I'm going to be/will be more positive this year

edita namas

Senior Member
Spanish-Spain
Hi everyone! How are you? I'm afraid I need your help again.. I'm trying to deal with New Year's Resolutions and I've just discovered there are lots of webpages that go with 'will'. So now I feel confused. I was convinced it was 'going to' in this context of resolutions, as we are talking about intentions or plans we have in mind. For example:
- I'm going to be more positive this year; I'm going to do more exercise..
What do you think? Which is more appropriate, going to or will for New Year's Resolutions?:confused:
Thank you very much for your help & happy new year. ;)




o_O:confused:
 
  • gengo

    Senior Member
    American English
    - I'm going to be more positive this year; I'm going to do more exercise.
    What do you think? Which is more appropriate, going to or will for New Year's Resolutions?

    Those are perfectly fine, but remember that "will" was originally a noun that meant voluntad, and from that meaning came its use as an auxiliary verb to refer to future actions. Therefore, some people may prefer to use "will" to stress this idea, that is, that what they are saying is not only an expression in the future tense, but is a reflection of their determination to perform the action.

    That said, both forms are correct and sound natural in the context of New Year's resolutions.
     

    edita namas

    Senior Member
    Spanish-Spain
    Thank you very much for your messages and sorry for writing so late. I feel confused, I'm afraid.. I've been trying to understand the different ways of expressing the future in English for a long time.. I thought I was having things clear now and I've just find out I was wrong.

    The problem is that I thought that when dealing with intentions or decisions, it was used:
    - Be going to for personal intentions and plans we have already decided before the moment of speaking, e.g. I'm going to buy a new laptop; I'm going to do more exercise (this sounds like a popular resolution, ;)
    - Will for spontaneous decisions, e.g. I'll have the steak (ordering in a restaurant).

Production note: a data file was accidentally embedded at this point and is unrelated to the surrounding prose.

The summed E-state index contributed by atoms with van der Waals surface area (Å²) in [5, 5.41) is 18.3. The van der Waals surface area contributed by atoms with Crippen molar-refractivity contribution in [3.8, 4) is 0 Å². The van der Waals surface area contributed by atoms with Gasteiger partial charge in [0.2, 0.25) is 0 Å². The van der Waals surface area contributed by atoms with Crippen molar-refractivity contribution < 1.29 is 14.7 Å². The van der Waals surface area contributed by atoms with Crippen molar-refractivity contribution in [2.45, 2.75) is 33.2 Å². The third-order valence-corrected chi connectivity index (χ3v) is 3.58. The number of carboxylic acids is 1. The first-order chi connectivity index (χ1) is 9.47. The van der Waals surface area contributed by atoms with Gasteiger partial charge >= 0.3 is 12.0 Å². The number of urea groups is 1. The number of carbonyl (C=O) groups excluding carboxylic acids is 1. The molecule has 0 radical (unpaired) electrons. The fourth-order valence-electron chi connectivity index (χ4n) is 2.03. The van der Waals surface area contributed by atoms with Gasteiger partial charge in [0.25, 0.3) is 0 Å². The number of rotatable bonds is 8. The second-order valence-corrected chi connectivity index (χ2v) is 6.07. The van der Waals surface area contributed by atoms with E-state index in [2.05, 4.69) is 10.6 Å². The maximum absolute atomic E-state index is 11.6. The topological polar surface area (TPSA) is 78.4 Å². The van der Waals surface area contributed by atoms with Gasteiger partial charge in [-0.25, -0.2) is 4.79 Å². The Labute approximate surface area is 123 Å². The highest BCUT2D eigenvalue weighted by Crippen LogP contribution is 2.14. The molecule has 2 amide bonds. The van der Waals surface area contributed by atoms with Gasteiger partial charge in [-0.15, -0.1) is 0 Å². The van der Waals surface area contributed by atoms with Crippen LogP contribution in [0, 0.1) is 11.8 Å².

If that was true, then, I feel I'm stuck with the resolutions again, sorry.. I'm afraid I don't understand the reason why resolutions should go with 'will'. I can see the point of 'will' sounding more natural. Also, I can understand gengo's idea, 'will' original meaning 'voluntad'. But I thought this could be solved with all the different ways of expressing the future that the English language has, that, by the way, it has a lot..So I feel terribly sorry about it, but I desperately need an explanation from a grammatical point of view to be able to understand this. I can only think of 'will' as expressing a promise that I make to myself, maybe, something like 'I'll do more exercise this new year, I promise I'll do it'. Since 'will' is used also for offers, promises, etc, it could make sense to me.. Or perhaps I'm just going crazy with this, sorry.. I wish I could understand this some day.. Sorry again and thanks a lot!
    As always, I really appreciate any help with this.
    Thanks a lot in advance :oops:
     

    gengo

    Senior Member
    American English
    I'm afraid I don't understand the reason why resolutions should go with 'will'.

    I didn't say that. In fact, I would say that "going to" is more common with New Year's resolutions (despite post #2). I was just explaining that we can also use "will" in that context. "I'm going to lose 10 pounds" or "I'm going to quit smoking" would sound very natural.

    At the end of the famous film Gone With the Wind, Scarlett vows "As God is my witness, I will never go hungry again!" (¡A Dios pongo por testigo que jamás volveré a pasar hambre!). In that context, "I am never going to go" is grammatically correct, but would not sound as natural, because "will" stresses the idea of a vow or determination.
     
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